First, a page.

On June 3rd I began a series of quick tips to speeding up your computer. In that article, we covered Computer Settings, Startup Programs, Disk Cleanup, and Adware & Bloatware removal. This time we are going to continue with a few more tips on increasing the performance of your computer. For those who did not read the first article but would like to, check out 4 Quick Tips To Speed Up Your PC.
Lets talk about organization. Your hard drive must organize the data that is put on it. With more data comes more responsibility. So, to help your hard drive to stay organize it is recommended that you Defragment your hard drive regularly. Usually this is done automatically by your operating system but sometimes it can be missed.
(Note: If you have a SSD then it is not recommended to Defragment your Drive because it could shorten its’ life.)
To Defragment your hard drive:
1: Go to the Start menu.
2: Scroll down to Windows Administrative Tools and click.
3: Select and Click Defragment and Optimize Drives.
4: Select the drive you would like to Defragment and Click Optimize.
5: Wait for Defrag to complete its work.
We Need More Power
After Defragging your computer might still be slow. This is a good opportunity to change your power settings. There are 3 types of default power settings: Power Saver, Balanced, and High-Performance. Having your computer set to Power Saver saves on power usage but at the cost of performance, which can slow down your computer. The Balanced setting is the in between for the other two settings. Lastly, the High-Performance setting uses more power to get the best performance. The later of the settings will eat up the power of your battery provided you are using a Laptop. To change your Power settings, do the following:
1: Go to the Start Menu
2: Click on Windows System and Select Control Panel.
3: In Control Panel Click on System and Security
4: Click on Power Options.
5: Select the High-Performance.
(Note: If you have Control Panel set to Large or Small Icons then click on Power Settings.)
Where is that File
Now that you have set your power settings to your liking, lets move on to Indexing. Indexing allows you to use the Windows 10 search function more efficiently. It does this by indexing the files on your drives. The Indexing Service uses CPU and RAM to search for a file that you want to find. This can slow down a computer that is already taxed on CPU and RAM usage. To shut down the Windows Indexing service see the below instructions.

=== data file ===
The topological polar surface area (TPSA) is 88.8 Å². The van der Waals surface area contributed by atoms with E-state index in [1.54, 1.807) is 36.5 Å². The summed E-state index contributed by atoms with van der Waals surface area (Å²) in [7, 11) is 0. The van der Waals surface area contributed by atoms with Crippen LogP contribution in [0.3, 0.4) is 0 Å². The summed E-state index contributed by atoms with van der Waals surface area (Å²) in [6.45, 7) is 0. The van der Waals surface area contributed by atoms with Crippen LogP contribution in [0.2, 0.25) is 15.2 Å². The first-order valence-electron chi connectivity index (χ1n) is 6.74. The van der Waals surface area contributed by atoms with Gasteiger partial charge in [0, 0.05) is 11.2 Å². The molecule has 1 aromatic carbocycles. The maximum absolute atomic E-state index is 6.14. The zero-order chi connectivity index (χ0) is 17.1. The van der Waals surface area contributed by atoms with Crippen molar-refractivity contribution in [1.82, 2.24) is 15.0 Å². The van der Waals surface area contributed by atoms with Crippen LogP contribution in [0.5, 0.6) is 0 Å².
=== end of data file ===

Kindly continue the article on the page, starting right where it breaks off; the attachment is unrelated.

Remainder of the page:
1: Go to the Start Menu and scroll to Windows Administrative tools and click, then select and click Services.
2: When the Services Window opens, scroll down to “Windows Search” and Right click on it and select Properties.
3: In the Properties window click on “Stop”.
The Windows Search service is the active Indexing service. Stopping this service will free up resources at the cost of being able to search quickly for your files or apps.
(NOTE: While performing actions within Services, you must have administrator privileges to make changes)
The next item we will look at is the system paging file. This is often called Virtual Memory. This is space on your drive, usually on the C: Drive, where data can be stored that was not able to fit on the RAM of your machine. Usually, windows automatically manages this for you but sometimes you do have to take matters into your own hands. If you do not feel comfortable with changing the paging file, I recommend reading more about it and making your best judgement. Below is how you can change the paging file:
1: Click on File Explorer, which is the folder icon, on your task bar at the bottom of the screen.
2: While in File Explorer, Right click on “This PC” and select “Properties”.
3: In the System Window, Click on Advanced Settings.
4: In System Properties, Click Settings under Visual Performance.
5: At the top of the Performance Options window, click the Advanced Tab and click Change under Virtual Memory.
6: In this window, you will need to know how much RAM you have in your computer. Below is the recommended setting for a computer with 8GB of RAM. To figure out how much Virtual Memory you will need, Multiply the amount of Ram you have by 1024. Then Multiply that with 1.5 and 4. They will both be the minimum and Maximum amount of Virtual Memory you will want.
Here is how I figured the Initial Size and Maximum Size.
I have 8GB of RAM
1GB of RAM is 1024
You would want at least 1.5 times the amount of Virtual Memory for your Initial Memory and 4 times that for your Maximum.
8GB Multiplied by 1024 would be 8194
8194 Multiplied by 1.5 would be 12280
8194 Multiplied by 4 would be 32768
I hope this Article helps to speed up your computer. Please keep a look out for future articles where I will telling you how to set up Ready Boost and a couple of other ways you can potentially speed up your computer.